Skull find defies old theories

Fossil discovery is closest yet to 'missing link' – but complicates mankind's family tree.

By , Staff writer of The Christian Science Monitor

At the southern fringes of the Saharan sand dunes, a team of French scientists has come closer than ever before to finding the holy grail of anthropology: the missing link between humans and their ape forebears.

In one of the most inhospitable places on the planet, buffeted by sand storms and seared by average high temperatures well over 100 degrees F. in summer, a 10-year mission has unearthed the complete skull of what is believed to be the oldest human ancestor yet found – between 6 million and 7 million years old.

It is one of the most significant discoveries in the history of anthropology.

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The skull sheds light on the crucial, yet largely unknown period 6 million to 10 million years ago, when the human lineage is thought to have branched off from apes. Already, its characteristics and location are forcing anthropologists to rethink their most basic tenets – from where the human line originated to how and when it developed.

The result, say scientists, will likely be one of the most fecund periods of paleoanthropology, as researchers seek similar fossils across Africa in an attempt to understand how this peculiar cranium fits into the ever more complicated story of human evolution.

"This is the first time that we've been able to take a glimpse of the world that connected us to the tree of life," says Bernard Wood, an anthropologist at George Washington University in Washington. "That's a pretty big deal."

Until now, that epoch had been an almost complete mystery. Although it held the secrets of mankind's beginnings, all the hominid fossils found from that time couldn't fill a locker at the YMCA.

Lacking a fossil record to look at, many scientists held to the traditional idea of human development: that human ancestors originated in eastern Africa and – at least in the earliest years – could be traced along a single ancestral line to today's Homo sapiens.

The ancient skull, reported in this week's issue of the journal Nature, emphatically refutes those notions.

For one, it is unlike anything scientists could have imagined, with a strange mixture of a chimp-like brain case and a more human face. The combination of features point to a diversity of hominids, even at that earliest stage of development, with perhaps a half dozen or so species all emerging at once.

"There was a lot of variation out there," says Daniel Lieberman, an anthropologist at Harvard University who has seen the skull. "We've been connecting the dots when most of the dots have been missing."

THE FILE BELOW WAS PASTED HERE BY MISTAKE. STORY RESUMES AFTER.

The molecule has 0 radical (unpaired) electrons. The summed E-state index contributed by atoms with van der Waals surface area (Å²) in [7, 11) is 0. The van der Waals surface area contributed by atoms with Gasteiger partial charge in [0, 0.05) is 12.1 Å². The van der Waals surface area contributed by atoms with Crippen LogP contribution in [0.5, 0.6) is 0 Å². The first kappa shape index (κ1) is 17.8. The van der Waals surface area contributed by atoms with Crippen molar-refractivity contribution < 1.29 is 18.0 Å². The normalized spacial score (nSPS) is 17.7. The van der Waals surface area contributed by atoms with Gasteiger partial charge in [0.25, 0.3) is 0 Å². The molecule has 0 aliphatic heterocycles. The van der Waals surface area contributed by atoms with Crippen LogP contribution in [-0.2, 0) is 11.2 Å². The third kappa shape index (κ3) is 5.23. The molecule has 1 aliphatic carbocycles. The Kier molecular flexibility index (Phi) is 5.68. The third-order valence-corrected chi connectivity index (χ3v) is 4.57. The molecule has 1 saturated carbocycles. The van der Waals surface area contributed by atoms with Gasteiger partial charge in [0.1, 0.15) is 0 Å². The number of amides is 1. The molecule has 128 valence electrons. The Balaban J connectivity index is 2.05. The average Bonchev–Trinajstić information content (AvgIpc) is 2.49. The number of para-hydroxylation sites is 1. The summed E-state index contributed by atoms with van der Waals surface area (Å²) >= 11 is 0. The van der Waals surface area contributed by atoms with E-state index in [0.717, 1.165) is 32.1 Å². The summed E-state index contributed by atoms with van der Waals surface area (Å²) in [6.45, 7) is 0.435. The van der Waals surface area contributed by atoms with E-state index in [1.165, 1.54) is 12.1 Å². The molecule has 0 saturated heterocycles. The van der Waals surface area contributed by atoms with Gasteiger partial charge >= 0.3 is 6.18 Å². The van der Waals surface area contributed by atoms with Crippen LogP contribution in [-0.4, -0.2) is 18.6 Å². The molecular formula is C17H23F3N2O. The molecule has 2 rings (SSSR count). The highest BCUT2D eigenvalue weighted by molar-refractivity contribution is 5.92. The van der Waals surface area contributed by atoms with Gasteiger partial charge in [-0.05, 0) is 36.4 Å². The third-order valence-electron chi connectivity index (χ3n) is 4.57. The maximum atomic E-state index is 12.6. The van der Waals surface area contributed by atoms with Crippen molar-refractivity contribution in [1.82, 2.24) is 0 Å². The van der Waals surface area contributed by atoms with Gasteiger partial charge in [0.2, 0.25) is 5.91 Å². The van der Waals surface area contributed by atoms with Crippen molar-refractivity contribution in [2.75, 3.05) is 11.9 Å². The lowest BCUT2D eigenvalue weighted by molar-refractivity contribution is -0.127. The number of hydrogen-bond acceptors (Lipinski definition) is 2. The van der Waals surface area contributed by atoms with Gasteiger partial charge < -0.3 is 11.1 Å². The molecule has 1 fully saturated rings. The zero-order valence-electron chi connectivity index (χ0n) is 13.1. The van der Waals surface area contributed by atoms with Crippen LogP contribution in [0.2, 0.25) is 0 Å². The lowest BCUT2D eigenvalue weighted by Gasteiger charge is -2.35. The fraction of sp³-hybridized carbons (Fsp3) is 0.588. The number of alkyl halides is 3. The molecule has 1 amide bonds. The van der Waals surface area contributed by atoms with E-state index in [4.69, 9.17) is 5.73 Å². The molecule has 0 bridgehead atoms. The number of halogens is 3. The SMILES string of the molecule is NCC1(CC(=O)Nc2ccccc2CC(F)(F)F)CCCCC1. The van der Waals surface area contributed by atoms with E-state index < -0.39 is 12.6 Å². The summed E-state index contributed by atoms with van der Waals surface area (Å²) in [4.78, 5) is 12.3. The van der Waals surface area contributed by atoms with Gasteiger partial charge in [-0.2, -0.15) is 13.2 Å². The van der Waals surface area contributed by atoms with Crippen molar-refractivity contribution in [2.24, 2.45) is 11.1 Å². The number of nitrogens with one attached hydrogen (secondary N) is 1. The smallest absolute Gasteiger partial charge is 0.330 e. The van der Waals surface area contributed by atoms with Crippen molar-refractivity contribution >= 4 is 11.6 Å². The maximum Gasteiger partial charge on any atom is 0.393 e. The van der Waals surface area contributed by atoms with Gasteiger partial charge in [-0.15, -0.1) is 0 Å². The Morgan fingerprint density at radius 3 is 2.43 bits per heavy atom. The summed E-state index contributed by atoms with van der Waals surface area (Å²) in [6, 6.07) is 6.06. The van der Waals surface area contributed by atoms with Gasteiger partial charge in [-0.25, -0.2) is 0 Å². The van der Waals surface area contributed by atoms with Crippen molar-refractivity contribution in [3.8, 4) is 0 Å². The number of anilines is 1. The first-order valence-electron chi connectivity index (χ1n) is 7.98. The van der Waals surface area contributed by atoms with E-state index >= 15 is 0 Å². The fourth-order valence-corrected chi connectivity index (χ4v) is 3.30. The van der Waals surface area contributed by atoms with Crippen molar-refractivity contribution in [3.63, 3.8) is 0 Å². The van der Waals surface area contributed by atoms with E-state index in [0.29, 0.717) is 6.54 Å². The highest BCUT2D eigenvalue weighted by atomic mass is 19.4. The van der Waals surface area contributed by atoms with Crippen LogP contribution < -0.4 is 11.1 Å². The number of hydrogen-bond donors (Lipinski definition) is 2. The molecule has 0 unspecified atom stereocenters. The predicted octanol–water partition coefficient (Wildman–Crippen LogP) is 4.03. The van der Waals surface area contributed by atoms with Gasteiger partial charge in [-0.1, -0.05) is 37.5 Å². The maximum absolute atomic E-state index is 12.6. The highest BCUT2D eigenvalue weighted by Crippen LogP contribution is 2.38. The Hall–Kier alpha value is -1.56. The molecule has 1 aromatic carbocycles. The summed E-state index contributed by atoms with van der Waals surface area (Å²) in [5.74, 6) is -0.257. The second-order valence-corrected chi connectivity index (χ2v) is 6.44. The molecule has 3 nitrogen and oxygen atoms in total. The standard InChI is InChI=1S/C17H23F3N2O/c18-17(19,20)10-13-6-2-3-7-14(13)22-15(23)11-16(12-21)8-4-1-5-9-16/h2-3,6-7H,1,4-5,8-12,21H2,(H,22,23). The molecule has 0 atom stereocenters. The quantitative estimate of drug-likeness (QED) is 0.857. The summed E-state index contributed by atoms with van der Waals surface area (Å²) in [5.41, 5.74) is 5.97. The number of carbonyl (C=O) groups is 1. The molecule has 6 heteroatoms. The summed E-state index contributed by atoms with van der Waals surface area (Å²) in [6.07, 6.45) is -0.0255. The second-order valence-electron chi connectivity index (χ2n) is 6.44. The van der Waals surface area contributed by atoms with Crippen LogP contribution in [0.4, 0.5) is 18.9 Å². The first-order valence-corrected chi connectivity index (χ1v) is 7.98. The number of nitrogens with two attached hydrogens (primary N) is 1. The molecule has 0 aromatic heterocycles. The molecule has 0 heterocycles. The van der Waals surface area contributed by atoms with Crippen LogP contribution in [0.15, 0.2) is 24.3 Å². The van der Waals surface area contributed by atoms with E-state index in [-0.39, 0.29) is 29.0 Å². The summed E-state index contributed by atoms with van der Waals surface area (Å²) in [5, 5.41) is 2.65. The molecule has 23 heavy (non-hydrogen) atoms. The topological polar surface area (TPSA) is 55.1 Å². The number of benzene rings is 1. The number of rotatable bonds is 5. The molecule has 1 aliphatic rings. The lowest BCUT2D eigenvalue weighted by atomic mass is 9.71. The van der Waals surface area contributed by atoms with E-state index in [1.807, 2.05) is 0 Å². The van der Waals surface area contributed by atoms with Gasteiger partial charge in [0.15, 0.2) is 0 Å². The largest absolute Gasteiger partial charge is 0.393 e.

What's more, it was found along the shores of a dry lake in the country of Chad, 1,500 miles west of the east African rift valleys often called "the cradle of humankind."

For years, lead researcher Michel Brunet has tilted mostly unsuccessfully against the long-held theory that hominids emerged from the Great Rift Valley around Kenya then spread westward across Africa and into the broader world. Now, in the hominid he has named Toumai, or "hope of life" in the local language, he has proof that the earliest prehumans covered a larger area.

Indeed, the skull, startling in its quality and completeness, has opened up the entire continent to exploration. "It's almost a challenge to the rest of the community," says Dr. Wood. "There is really good evidence out here, now we just have to find it."

In some ways, Toumai is merely the continuation of a trend. During the past decade, scientists' understanding of more-recent periods of human evolution – from 1 to 4 million years ago – have undergone a renaissance.

Findings in China and the former Soviet republic of Georgia have shifted the timeline of when hominids spread out from Africa. A discovery in Kenya last year suggested that many different species of hominids lived in eastern Africa 3.5 million years ago – showing that hominids developed in fits and starts, thus debunking the theory that humans followed one uninterrupted line of evolution from prehistory to the present.

Today's report merely moves that diversity further into the past.

Yet that revelation is both tantalizing and troublesome. True, scientists now have a closer glimpse of what the "missing link" might have looked like. But if several species of hominids split from chimpanzees at the same time across Africa, how can anthropologists know which line is the "true" line – the one that gave rise to today's Homo sapiens – as opposed to all the others?

The simple answer is that, for now, they can't. Toumai may be one of humanity's direct ancestors. He may not be. Few scientists will speculate. Some have even proclaimed the search for the "missing link" all but dead, believing it impossible to determine which species is mankind's evolutionary precursor.

The nature of science, however, is to answer questions, and for that reason many researchers say Toumai could mark the beginning of a new era.

"We're just about to enter a period of chaos in paleoanthropology," says Henry Gee, senior editor at Nature. "We're going to discover all sorts of weird fossils from places we've never looked at before – fossils that will confuse more than enlighten," before a new, clearer picture emerges a few decades from now.

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